Two insecticides, namely Ammo, and Profex, were selected in the present study to carry out the comparative assessment for their cytotoxic effects on insect Sf9 cell line. Ammo is a combination of Triazophos and Deltamethrin, and Profex is a combination of Profenofos and Cypermethrin. Cytotoxic effects of Organophosphate and Carbamate insecticides have been reported, such as oxidative stress, alteration of mitochondria function (Ahmed & Zaki, 2009; Maranet al., 2010). Toxic effects of Pyrethroids toward the cells include DNA damage, inhibition of mitochondrial complex I, and induction of reactive oxygen species (ROS) accumulation (Naravaneni & Jamil, 2005; Patel et al., 2007) leading to cell mortality (Yang et al., 2016).

The mechanism by which pesticides cause damage involves multiple reaction pathways (Elhalwagy & Zaki, 2009). Both the increased production of reactive oxygen species and attenuation of the antioxidant barrier of the organism are likely to induce oxidative stress (Lukaszewicz-Hussain, 2010). Furthermore, studies with varying durations of exposure to Organophosphate or Pyrethroid pesticides have postulated that insects have evolved a complex antioxidant mechanism to overcome the toxic effects of ROS (Mittapali et al., 2007; Suh et al., 2010). The antioxidant defense is primarily constituted by the enzymatic actions, which include glutathione peroxidase (GPX), catalase (CAT), superoxide dismutase (SOD), and ascorbate peroxidase (Barbehenn, 2002).

In this context, the present study is designed to evaluate the cytotoxic effects of Ammo and Profex on insect Sf9 cell line. The insecticides were selected as there is a lacuna for its toxic effect on Sf9 cell line and moreover, in vitro model is now considered to be the standard procedure to evaluate the toxic potential of newly synthesized pesticides.


Cell culture conditions

Sf9 was procured from NCCS, Pune, India, and was cultured in Grace’s insect medium (IML001, Himedia, India) supplemented with 10% FBS (RM1112, Himedia, India), 5 ml insect grace’s medium at 28°–30 °C. The medium was replaced with fresh culture media every 2–3 days.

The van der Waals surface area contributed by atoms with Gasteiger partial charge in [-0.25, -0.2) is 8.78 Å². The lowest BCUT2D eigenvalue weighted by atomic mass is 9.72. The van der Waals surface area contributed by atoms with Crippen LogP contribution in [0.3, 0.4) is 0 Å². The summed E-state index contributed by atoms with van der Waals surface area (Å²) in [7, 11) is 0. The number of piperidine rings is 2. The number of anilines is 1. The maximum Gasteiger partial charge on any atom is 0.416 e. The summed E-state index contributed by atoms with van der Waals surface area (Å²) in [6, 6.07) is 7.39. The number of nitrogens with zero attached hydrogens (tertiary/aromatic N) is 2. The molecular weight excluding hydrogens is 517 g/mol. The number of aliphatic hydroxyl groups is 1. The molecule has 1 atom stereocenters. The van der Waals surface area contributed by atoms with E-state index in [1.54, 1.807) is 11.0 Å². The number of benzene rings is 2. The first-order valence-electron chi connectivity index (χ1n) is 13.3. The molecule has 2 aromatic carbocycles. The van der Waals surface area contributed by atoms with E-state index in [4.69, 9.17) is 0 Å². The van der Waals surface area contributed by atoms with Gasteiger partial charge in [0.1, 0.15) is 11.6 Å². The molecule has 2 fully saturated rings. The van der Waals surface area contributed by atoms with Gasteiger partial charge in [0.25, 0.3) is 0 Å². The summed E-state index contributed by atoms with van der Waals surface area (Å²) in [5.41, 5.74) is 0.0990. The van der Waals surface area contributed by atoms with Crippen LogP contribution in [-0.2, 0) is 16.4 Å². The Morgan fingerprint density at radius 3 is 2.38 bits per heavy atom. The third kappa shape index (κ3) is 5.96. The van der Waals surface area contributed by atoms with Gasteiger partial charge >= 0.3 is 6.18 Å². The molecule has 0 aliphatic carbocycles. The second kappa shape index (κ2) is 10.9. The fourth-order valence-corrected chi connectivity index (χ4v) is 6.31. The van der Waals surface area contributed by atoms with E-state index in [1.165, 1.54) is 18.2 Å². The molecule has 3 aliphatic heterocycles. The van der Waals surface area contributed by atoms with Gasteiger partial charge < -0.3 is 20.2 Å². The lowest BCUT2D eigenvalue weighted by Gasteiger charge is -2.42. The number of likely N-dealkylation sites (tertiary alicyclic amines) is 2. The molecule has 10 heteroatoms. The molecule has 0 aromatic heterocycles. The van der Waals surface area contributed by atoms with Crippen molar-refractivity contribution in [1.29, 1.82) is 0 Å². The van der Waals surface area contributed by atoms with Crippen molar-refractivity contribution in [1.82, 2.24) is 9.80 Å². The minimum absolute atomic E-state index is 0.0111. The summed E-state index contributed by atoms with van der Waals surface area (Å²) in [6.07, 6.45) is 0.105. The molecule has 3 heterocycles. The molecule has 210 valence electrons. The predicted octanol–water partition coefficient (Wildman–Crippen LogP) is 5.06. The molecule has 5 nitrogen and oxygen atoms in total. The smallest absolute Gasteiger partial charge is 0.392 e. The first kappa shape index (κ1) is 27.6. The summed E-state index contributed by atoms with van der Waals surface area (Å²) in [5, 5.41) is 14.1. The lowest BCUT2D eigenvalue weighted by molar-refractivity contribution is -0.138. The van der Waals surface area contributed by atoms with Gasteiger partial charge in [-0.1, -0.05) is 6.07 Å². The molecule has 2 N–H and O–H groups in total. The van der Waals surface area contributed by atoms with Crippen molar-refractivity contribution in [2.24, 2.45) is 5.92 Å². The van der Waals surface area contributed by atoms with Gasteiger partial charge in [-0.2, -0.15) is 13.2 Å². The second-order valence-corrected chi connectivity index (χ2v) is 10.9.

Cell viability assay

The MTT assay was performed to find out the IC50 value and was based on the procedure described by Yu et al. (2016). In this assay, the yellow tetrazolium salt MTT was used as a substrate and reduced into purple formazan by mitochondrial succinate-dehydrogenase in viable cells only. Sf9 cell suspensions (1 × 106 cells/ml) were seeded onto a 96-well culture plates (100 μL per well). After 24 h of incubation, varying concentration of Ammo (Triazophos 35% + Deltamethrin 1%; Sudarshana company, India) and Profex (Profenofos 40% + Cypermethrin 4%; Nagarjuna company, India) were added (50, 100, 200, 300, 400 and 500 μg/ml) for 24, 48 and 72 h, and 0.1% DMSO was used as the control. Four hours before the assay, 10 μl of MTT (5 mg/ml in PBS) solution (TC191, HiMedia, India) was added to each well. To dissolve formazan crystals, the media in each well was replaced with 100 μl of DMSO (Himedia, India). The optical density was measured using a microplate reader at 570 nm with a reference wavelength of 630 nm.

Cell morphology assessment

For cell morphology, modified protocol of Yang et al. (2016) was followed. Sf9 cells (1.5 × 106 cells/ well) were plated in 6 well plates (TPC6, Himedia, India). After 24 h, cells were treated with the selected test chemicals for 12, 24 and 48 h. Cell morphological characteristics, such as cell shrinkage or swelling, membrane blebbing, were observed using inverted light microscope (Metzler M, India).

Apoptosis analysis by acridine orange/ethidium orange (AO/EB) staining

The dual staining of acridine orange and ethidium bromide was used to measure live cells from apoptotic and necrotic cells (Li et al., 2013). The cells (1 × 105 cells) were harvested and washed three times with PBS (pH 7.4) after being incubated with sub-lethal concentration 17.5, 35 and 70μL (LD, MD, HD) of the two test chemicals for 48 h. Cells were then stained with 20 μl of AO and EB (to a final concentration of 100 μg/ml for both) and incubated for 15 min at 37 °C in dark and washed three times with PBS (pH 7.4). The morphology of the treated cells was examined by fluorescent microscope (Floid cell imaging station (Invitrogen, USA)) with the excitation and emission wavelengths set 300 and 590 nm, respectively.

Intracellular ROS assay